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Durham e-Theses
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Dermal and epidermal cell functions in the growth and regeneration of hair follicles and other skin appendages

Gharzi, Ahmad (1998) Dermal and epidermal cell functions in the growth and regeneration of hair follicles and other skin appendages. Doctoral thesis, Durham University.



Epithelial-mesenchymal interactions are central to the development of skin and skin appendages in vertebrates. These interactions continue throughout adult life and underpin the cyclic growth and loss of hair in mammals. While the molecular basis of such interactions are being gradually uncovered, at the cellular level many questions remain unanswered. For example, the localisation and role of hair follicle epithelial stem cells remains a subject of debate, as does the function of the dermal sheath component. In embryonic appendage development there is strong evidence for common signalling mechanisms, but the degree to which epithelial-mesenchymal communication diverges in different adult appendages remains as yet undiscovered. I have studied the replicative abilities of germinative epidermal (GE) cells of the rat vibrissa follicle by single and repeated plucking of fibres from individual follicles. In both cases, the cellular events following fibre removal were scrutinised at intervals up to 9 days using histology, and cell proliferation and cell death markers. Follicles that were repeatedly plucked had their growing hairs measured at regular intervals. By analysing cell proliferation patterns I found that the new regenerated epidermal matrix came from residual GE cells left in the follicle base - after both single and repeated depilations. Indeed plucking appeared to cause an initial inhibition of proliferative activity in the follicle upper outer root sheath, the other candidate region for supplying a new matrix. Length measurements of the regenerated hairs demonstrated that the repeatedly plucked follicles produced total cumulative lengths of fibre between 60 and 265% longer than expected, as determined by measuring the original club fibre lengths. In vivo amputation of plucked follicles demonstrated that the residual GE cells have the ability to regenerate a new matrix and new fibre without any contribution from cells from the upper region of the follicle. These studies, along with in vitro observations of prolonged replicative abilities of bulb cells suggest that the GE cells have a proliferative capacity which is beyond that of one cycle. This raises the possibility that GE cells are not transient amplifying cells with limited proliferative potential and strongly suggests that the duration of anagen cannot be attributed to the replicative limitations of the GE cells. The behaviour and interactive abilities of dermal cells isolated from three different skin appendages (rat vibrissa follicle, rat claw unit, and pigeon feather follicle) were characterised by cell culture, immunohistochemistry and dermal-epidermal recombinations. Dermal cells from all the above appendages demonstrated common aggregation properties in culture and all expressed a-smooth muscle actin. When recombined with epidermal cells and implanted onto host rats, dermal sheath cells from the lower part of vibrissa follicles produced a robust skin-like structure with a normal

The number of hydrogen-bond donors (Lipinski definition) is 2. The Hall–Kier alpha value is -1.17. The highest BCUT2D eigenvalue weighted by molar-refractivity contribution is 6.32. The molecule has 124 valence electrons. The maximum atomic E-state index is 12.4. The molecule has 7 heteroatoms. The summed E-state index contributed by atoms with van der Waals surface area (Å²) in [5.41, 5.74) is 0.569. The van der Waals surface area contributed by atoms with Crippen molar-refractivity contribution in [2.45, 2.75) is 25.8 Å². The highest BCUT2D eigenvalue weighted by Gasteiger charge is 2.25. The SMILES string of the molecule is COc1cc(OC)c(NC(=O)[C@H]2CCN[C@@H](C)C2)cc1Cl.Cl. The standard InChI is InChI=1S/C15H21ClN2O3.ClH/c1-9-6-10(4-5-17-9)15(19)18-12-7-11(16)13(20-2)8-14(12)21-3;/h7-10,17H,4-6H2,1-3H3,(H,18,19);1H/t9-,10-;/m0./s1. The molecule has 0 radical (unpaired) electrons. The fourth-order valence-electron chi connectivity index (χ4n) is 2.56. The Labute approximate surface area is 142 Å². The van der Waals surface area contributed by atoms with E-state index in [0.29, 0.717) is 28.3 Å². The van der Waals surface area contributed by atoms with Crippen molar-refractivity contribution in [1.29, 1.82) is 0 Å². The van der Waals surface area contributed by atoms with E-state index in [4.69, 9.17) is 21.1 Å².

Item Type:Thesis (Doctoral)
Award:Doctor of Philosophy
Thesis Date:1998
Copyright:Copyright of this thesis is held by the author
Deposited On:13 Sep 2012 15:50

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